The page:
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Just about anyone who grew up in the eastern United States will recall the beautiful black and brown Monarch butterflies that migrate en masse from Mexico to breed and feed in the US and Canada, before returning to slumber in a central Mexican forest. But this year their numbers have dropped by 59 percent, according to the latest WWF-led annual census of the insects. In part, this has to do with the loss of milkweed that butterflies require for food and to breed, which has declined in parts of the United States where genetically modified soybean and corn crops are grown. But that’s not the only reason, according to the experts.

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While Omar Vidal, WWF Director of Mexico, says that the southern neighbor has done its part to slash the illegal logging that jeopardized Monarch butterfly populations in the past and that it is now time for the United States and Canada to control their environmental contribution to their decline. But Lincoln Brower of Sweet Briar College in Virginia, who has studied the insect and its extraordinary migration for more than half a century, told The GuardianThe Guardian “They are playing down and ignoring the continued degradation of the microclimate of the forest that is critical to the butterflies.”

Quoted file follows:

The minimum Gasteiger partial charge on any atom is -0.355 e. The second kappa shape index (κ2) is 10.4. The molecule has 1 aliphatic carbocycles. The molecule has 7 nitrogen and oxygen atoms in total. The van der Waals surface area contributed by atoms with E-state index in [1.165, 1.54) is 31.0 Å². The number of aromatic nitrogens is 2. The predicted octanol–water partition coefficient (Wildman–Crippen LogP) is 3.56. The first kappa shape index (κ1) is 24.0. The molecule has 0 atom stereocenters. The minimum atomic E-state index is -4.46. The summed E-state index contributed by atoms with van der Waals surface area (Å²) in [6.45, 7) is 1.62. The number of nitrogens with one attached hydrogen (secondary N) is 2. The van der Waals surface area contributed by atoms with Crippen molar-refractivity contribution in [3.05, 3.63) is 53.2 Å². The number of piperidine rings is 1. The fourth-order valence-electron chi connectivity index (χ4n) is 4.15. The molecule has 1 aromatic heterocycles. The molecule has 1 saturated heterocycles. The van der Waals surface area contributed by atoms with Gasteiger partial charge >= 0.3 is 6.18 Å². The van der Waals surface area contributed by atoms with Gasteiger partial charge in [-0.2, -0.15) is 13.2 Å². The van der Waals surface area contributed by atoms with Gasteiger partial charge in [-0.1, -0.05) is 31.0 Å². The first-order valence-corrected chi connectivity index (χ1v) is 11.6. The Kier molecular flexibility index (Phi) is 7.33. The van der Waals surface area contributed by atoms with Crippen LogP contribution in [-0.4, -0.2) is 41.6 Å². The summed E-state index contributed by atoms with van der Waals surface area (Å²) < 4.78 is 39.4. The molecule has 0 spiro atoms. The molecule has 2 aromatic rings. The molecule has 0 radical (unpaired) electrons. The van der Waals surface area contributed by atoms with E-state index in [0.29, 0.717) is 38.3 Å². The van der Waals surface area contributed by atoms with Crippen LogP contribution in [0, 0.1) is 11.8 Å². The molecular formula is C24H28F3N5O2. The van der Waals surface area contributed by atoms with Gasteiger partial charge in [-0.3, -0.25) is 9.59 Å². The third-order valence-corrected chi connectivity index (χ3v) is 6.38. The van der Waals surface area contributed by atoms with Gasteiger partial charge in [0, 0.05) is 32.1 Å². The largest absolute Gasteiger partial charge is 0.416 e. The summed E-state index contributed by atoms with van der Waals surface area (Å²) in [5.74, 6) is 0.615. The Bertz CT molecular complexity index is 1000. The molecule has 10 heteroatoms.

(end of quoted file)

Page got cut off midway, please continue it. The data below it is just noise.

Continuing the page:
He told the paper that on a recent visit to the Mexican forest where the butterflies sleep in great clusters, he acted as a guide to Jimmy Carter, and witnessed small-scale logging, water diversion by locals, and unregulated tourism that all have a lethal impact on the butterflies. However, last year’s prolonged hot and dry weather in the United States could also destroy the eggs. The population of Monarch Butterflies has been in for the better part of seven years. Brower warns that failure to act could endanger their migration.

Via The Guardian